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RESEARCH PAPERS: Gas Turbines: Cycle Innovations

Shift Reactors and Physical Absorption for Low-CO2 Emission IGCCs

[+] Author and Article Information
P. Chiesa, S. Consonni

Dipartimento di Energetica, Politecnico di Milano, Piazza Leonardo da Vinci 32, Milan 20133, Italy

J. Eng. Gas Turbines Power 121(2), 295-305 (Apr 01, 1999) (11 pages) doi:10.1115/1.2817120 History: Received April 01, 1998; Online December 03, 2007

Abstract

Integrated gasification combined cycles (IGCC) exhibit conditions particularly favourable to the sequestration of CO2 . The concept pursued in this paper is the generation of syngas low in carbon, where most of the heating value of the coal fuel is carried by hydrogen. Catalytic shift reactors convert most of the CO in the syngas into CO2 , which is subsequently removed by physical absorption and then compressed to make it suitable for transport and permanent storage. Energy balances, performance, and cost of electricity are evaluated for two plants based on a Texaco gasifier and a large, heavy-duty gas turbine giving an overall IGCC power output between 350 and 400 MW. In one plant, the raw syngas exiting the gasifier is cooled in a high-temperature, radiative cooler; in the other it is quenched by the injection of liquid water. With respect to “conventional” Texaco IGCCs, the reduction of specific CO2 emissions by 90 percent reduces LHV efficiency from 5 to 7 percentage points and increases the cost of electricity of about 40 percent. These penalties can be reduced by accepting lower reductions of CO2 emissions. Compared to the semiclosed cycle considered by other authors, where CO2 is the main component of the gas turbine working fluid, the plants analyzed here exhibit higher efficiency over the whole range of specific CO2 emissions.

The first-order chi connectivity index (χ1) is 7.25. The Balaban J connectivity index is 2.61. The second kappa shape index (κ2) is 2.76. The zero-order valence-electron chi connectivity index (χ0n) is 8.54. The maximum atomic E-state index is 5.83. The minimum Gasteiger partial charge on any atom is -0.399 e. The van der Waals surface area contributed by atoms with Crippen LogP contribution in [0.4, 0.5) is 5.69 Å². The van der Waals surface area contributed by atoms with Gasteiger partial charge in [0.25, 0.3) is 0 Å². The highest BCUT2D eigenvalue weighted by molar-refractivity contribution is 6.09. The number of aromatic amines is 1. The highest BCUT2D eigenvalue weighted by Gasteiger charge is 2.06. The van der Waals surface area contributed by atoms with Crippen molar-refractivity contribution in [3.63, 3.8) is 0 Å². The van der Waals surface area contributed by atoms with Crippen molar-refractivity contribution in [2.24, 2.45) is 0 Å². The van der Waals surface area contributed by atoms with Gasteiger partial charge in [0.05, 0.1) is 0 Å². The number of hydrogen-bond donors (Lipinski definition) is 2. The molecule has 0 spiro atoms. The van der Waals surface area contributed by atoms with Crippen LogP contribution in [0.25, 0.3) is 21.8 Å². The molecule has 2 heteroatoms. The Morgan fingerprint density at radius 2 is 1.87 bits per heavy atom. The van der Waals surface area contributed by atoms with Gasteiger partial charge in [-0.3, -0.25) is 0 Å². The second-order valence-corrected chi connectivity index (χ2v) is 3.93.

Copyright © 1999 by The American Society of Mechanical Engineers
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